Public Sector: Cut comms and risk reputations

How better to celebrate 'Improvement and Efficiency Week' than with a bloody great headline about two-thirds of councils being ready to make job cuts?

Well, that is what Local Government Chronicle did last week, based on the findings that 68 per cent of local authority chief executives would cut staff to achieve efficiency savings.

I have to say I sympathise with those CEOs. Running a local authority is a tough challenge at the best of times, no matter how leafy, wealthy or healthy the area - and there are not many with all three of those in Greater London, my stamping ground.

But, as a comms consultant, you would expect me to cry out at this point: 'Whatever you cut, do not start with comms.'

Because we have seen, too many times, comms budgets being the first in line when the savings axe is being swung around.

What inevitably happens, as sure as night follows day, is that the local authority, police force or primary care trust starts to see its reputation suffer, as cuts bite, services stretch, taxpayers become increasingly dissatisfied - and comms staff struggle.

Sometimes there are more generous funding rounds in subsequent years, sometimes not.

But whatever the money does from one financial year to the next, canny public sector bodies maintain a consistent level of comms expertise because they know full well that when times are tough, it is harder, not easier, to maintain reputation.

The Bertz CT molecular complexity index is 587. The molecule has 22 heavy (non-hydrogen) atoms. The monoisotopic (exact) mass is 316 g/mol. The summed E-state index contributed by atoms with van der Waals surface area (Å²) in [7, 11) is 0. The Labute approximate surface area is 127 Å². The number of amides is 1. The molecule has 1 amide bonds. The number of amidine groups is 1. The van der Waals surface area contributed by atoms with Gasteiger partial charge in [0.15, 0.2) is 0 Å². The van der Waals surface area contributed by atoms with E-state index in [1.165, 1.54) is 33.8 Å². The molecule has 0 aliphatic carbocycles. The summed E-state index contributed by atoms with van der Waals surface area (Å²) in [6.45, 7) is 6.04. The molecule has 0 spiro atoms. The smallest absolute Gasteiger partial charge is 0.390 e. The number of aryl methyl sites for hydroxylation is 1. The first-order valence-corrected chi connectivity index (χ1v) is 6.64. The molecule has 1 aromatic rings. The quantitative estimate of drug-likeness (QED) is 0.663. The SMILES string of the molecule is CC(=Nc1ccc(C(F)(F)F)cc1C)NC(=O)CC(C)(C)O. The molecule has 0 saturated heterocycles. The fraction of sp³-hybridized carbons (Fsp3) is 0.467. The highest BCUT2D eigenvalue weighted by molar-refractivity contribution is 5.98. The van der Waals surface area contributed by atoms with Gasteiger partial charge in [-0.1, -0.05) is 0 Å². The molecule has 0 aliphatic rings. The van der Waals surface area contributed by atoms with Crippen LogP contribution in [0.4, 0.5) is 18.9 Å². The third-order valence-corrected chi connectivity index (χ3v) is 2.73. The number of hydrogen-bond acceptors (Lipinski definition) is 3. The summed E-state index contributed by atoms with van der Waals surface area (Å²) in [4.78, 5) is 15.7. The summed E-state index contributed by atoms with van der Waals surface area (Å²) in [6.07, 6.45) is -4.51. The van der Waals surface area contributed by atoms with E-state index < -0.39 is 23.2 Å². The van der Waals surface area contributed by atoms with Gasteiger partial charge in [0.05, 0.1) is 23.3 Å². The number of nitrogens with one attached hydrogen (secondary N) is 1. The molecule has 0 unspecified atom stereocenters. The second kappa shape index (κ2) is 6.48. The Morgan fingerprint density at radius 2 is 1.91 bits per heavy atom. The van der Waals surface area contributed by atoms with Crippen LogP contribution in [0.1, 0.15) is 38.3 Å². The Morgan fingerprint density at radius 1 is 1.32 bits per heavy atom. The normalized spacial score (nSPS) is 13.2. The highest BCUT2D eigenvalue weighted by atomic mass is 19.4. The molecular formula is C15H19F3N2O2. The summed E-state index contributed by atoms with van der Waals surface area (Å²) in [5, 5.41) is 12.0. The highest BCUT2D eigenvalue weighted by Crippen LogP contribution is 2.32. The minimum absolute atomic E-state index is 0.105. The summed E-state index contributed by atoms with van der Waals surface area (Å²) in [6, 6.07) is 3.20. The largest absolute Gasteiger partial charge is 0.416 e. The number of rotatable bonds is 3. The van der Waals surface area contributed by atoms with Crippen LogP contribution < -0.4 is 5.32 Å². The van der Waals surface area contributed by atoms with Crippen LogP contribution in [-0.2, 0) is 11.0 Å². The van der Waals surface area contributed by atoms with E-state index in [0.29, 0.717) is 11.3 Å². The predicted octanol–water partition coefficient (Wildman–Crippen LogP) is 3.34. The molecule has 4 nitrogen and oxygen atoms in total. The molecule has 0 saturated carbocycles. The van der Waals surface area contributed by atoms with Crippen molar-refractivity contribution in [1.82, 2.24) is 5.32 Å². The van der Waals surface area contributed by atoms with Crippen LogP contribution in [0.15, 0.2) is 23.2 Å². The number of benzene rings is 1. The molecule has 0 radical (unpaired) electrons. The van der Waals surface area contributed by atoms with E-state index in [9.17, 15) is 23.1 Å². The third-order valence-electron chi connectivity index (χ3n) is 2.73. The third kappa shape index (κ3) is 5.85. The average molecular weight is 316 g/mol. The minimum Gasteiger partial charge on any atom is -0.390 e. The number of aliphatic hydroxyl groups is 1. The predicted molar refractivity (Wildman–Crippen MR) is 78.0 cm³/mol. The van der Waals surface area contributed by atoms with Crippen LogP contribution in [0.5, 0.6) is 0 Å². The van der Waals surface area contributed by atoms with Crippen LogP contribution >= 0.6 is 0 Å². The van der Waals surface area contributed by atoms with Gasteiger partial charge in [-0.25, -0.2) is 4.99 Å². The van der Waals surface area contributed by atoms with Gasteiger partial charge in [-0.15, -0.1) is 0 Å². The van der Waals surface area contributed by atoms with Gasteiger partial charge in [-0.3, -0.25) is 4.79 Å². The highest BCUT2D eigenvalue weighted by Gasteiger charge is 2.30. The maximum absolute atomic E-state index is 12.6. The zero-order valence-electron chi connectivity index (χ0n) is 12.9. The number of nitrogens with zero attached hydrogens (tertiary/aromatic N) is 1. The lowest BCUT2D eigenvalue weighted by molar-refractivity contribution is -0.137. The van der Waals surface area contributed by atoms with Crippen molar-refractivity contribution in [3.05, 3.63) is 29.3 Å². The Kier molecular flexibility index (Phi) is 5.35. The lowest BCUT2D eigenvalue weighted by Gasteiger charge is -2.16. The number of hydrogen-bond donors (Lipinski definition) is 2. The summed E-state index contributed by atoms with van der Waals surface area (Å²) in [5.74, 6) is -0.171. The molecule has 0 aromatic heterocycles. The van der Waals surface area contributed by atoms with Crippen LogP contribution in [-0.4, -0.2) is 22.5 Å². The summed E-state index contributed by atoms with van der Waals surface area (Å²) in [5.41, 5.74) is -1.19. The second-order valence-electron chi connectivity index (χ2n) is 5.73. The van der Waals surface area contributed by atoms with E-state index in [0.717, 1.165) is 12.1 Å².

Indeed, many in the public sector find agency or consultancy resources useful, precisely because they can turn the tap on or off, according to how much comms help they need.

Of course, I am not for one moment suggesting that comms teams should be cut to pay for consultancy fees. For most public sector bodies, it is vitally important that knowledge and loyalty are fostered and kept in house.

But I am urging public sector CEOs facing a tough financial year ahead not to be short-sighted when it comes to comms. Cutting corners on your reputation will cost you more over the longer term, not less.

Luke Blair is a director at London Communications Agency.

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